Monday, February 17, 2014

Review: Badrock #1

Badrock #1, Cover Date March 1995
Plot and pencils by Rob Liefeld, Script by Eric Stephenson, Inks by Jonathan Sibal and Danny Miki

Badrock 1 Gunner Liefeld

Last week I reviewed Angela, the surprisingly good Spawn spin-off about an Angel that does not wear pants. It probably helped that Neil Gaiman was the writer. So in the interest of fairness, here is another Image comic from a few months later, a Badrock spin-off from Rob Liefeld's Extreme! Studios. Like all Liefeld creations, Badrock is a blatant theft of an existing character (Marvel Comics The Thing), but the twist is: he's only 16 years old when he's turned into a granite rock monster guy. Radical!

Badrock 1
A sampling of all the text filling the margins of these splash pages.

The issue begins with Badrock facing off against a handful of underworld mercenaries, their leader, Savage Dragon villain Overlord, and mercenary Girth. Badrock flips out and hits Girth, who is trailed by a string of humorous narration boxes from Badrock. Badrock hits Girth after being called a "punk-ass," then grabs Gunner and his dad and makes a break for it. Narrative captions make fun of Overlord as he shouts "stop them!" The trio make their way to a train platform when they're attacked by "Lowblow," a tiny, hairy man with a Wolverine haircut. Badrock tosses the tiny ersatz Wolverine up and Gunner blasts him while contorting her body in absurd ways.

Badrock 1 Gunner Lowblow
Wolverine is shot as skeet. Rob draws awful feet even when it would be easier to just cut the frame.

They got on the train, when Gunner is hit by a throwing knife, as somehow they didn't notice two costumed guys on the train, one of whom has an axe for an arm, calling themselves "Cutthroat" and "Hellrazor." While Badrock takes out one of them, a quickly recovered Gunner knocks out the other, then poses some more.

Badrock 1 Gunner
Her name is Gunner and I can't find anything about her because her name is "Gunner."

We inexplicably get a flashback (I think), where we get some odd comic relief: Badrock wears a chef's hat, and his dad is such a bad cook Badrock has to make a last minute grocery store run, dressed in normal human clothes (he is too 90's to wear a trenchcoat, I guess?). He comes back from the store to find his house exploded, as a holograph of Girth tells him the Overlord kidnapped his dad.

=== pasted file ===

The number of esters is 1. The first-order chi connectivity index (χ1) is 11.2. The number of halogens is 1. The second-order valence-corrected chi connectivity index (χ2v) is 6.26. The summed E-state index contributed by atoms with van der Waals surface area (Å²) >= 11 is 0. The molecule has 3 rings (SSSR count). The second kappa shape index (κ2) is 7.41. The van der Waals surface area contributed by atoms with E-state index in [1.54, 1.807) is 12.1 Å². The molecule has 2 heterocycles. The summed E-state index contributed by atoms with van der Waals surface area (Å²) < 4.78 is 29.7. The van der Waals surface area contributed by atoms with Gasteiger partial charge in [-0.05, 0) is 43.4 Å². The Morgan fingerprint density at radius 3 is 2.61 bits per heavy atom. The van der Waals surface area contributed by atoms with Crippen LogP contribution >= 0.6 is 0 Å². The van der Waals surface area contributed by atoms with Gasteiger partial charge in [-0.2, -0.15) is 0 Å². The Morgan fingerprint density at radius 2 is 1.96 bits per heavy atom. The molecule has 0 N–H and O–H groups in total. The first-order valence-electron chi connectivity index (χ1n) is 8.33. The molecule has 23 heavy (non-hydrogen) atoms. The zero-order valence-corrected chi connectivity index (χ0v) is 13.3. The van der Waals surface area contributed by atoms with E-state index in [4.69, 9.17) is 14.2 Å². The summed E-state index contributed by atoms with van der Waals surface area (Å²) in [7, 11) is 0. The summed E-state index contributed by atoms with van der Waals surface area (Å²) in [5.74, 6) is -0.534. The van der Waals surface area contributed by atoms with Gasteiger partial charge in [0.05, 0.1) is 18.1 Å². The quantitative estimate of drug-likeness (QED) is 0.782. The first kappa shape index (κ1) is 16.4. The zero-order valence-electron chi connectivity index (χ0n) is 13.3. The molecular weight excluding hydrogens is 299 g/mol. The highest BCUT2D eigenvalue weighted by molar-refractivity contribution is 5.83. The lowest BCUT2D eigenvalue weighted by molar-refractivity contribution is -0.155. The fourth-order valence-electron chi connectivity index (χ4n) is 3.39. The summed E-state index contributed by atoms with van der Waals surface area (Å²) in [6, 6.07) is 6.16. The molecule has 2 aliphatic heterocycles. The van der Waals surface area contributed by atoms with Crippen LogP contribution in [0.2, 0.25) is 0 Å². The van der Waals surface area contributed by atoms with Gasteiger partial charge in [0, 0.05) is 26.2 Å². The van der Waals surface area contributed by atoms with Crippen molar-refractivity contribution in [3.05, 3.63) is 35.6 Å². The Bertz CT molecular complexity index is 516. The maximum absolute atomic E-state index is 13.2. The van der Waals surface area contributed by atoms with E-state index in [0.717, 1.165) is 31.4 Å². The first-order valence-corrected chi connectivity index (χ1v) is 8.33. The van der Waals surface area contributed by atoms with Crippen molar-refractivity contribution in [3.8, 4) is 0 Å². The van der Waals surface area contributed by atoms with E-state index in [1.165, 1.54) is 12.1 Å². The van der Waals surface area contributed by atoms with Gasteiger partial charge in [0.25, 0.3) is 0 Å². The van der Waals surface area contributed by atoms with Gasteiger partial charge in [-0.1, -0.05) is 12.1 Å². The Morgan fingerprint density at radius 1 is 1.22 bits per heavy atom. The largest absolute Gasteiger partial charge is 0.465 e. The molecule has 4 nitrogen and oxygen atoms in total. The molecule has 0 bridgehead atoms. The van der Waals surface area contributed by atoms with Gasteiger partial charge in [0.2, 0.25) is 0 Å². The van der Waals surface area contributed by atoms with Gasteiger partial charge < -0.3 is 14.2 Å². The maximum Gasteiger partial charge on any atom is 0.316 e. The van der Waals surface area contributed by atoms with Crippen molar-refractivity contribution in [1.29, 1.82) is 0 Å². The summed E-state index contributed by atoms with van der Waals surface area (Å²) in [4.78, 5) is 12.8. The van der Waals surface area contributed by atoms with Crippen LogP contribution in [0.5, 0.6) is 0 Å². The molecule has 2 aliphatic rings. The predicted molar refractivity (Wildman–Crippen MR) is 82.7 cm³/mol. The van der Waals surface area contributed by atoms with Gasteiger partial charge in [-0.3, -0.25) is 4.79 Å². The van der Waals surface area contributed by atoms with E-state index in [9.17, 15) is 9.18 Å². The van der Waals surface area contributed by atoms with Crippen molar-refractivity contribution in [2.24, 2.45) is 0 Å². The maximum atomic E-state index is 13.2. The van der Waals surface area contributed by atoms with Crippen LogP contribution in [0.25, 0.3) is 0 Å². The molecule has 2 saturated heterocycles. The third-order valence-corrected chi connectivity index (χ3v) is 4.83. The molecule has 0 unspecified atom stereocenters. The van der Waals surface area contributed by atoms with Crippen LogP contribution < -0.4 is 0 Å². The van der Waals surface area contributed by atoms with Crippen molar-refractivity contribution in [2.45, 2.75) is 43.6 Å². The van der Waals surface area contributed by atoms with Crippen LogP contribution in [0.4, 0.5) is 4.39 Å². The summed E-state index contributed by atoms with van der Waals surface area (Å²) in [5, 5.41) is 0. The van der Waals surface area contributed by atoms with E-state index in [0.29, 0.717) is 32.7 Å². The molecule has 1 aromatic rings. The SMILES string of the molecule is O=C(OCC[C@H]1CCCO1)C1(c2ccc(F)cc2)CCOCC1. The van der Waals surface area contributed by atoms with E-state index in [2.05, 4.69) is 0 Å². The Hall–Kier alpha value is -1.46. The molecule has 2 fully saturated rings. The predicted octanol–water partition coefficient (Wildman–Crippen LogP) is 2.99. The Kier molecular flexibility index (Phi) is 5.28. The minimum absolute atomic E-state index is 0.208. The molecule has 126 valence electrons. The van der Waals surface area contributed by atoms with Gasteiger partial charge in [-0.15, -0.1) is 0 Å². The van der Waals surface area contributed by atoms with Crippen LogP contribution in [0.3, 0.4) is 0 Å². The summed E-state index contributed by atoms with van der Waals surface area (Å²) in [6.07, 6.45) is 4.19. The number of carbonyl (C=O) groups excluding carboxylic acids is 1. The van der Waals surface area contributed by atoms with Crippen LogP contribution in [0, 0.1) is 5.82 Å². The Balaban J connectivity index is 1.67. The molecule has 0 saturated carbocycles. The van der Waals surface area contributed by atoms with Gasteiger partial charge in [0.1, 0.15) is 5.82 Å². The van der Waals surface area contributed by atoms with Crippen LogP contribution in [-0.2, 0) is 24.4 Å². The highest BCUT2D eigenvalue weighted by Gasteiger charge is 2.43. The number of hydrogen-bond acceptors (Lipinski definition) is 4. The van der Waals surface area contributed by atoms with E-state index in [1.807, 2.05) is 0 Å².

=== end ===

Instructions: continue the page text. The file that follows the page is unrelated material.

Badrock 1 Savage Dragon
My favorite part of this image might be the "Speed Racer" style reactions. All we need is a fourth box with a monkey.

Back in the present, Badrock rounds a corner and runs into Savage Dragon, who is flexing every muscle of his body. TO BE CONTINUED?!?


Well, that was completely incomprehensible! I assume Liefeld is working on something like the old "Marvel method," wherein Kirby and Ditko would basically draw whatever they thought looked cool to tell the basic story, and then Stan Lee came in to jazz everything up by writing all the text. That's the only way to explain this, a #1 issue that feels like it's part 3 of 4. There's a number of full-page action splash pages that are clearly what Rob wanted to draw, and Eric Stephenson is left trying to explain what on earth has already happened in the story, because we didn't see any of it. The flashback/dad kidnapping isn't explained as a flashback, so I had to read through the book multiple times to make sure his dad wasn't re-kidnapped or something (Girth also gives his name, which Badrock knows at the beginning of the issue). Gunner seems to appear and disappear in the story, too. He says she "tagged along," but when? She wasn't at the house when it got exploded was she? I have no idea. The book is really a disguised crossover opportunity for Badrock and Savage Dragon, which I would've known if I knew or cared anything about Savage Dragon, since "The Overlord" is Erik Larsen's "Dr. Doom" type villain for that book.

What is there to even say about Liefeld's art at this point? There's tons of splash pages, almost no backgrounds, and everyone is flexing and opening their mouths disturbingly wide at all times. Women in the Liefeld-verse are strange bird-like creatures. Also for a guy who is notoriously awful at drawing feet, he's really bad at hiding them.  Just frame the picture so that you only see them from the chest up, Rob, it ain't hard!

Anyway the issue does have one reasonably okay fight, but the rest of it is just impossible to understand.

90's Fashion: Badrock wears an over-one shoulder ammo belt with a big "Y" badge like he's a shirtless Cyclops, and has a row of pouches around each mid-thigh for... some reason. He also has huge formless metal boots. Gunner has metallic legs and one metallic arm (is she a cyborg?), an eyepatch, and a headband. She also carries an enormous gun that seems to disappear when she's not brandishing it. Cutthroat has skull shoulder pads and a big skull belt and a scythe for an arm- the scythe is inexplicably bloody, even though he hasn't scythed anyone when he's introduced. Hellrazor wears spiked shoulder pads and a helmet with spikes coming off the sides. Girth wears tiny sunglasses that are held in place by magic. He wears a vest without a shirt.

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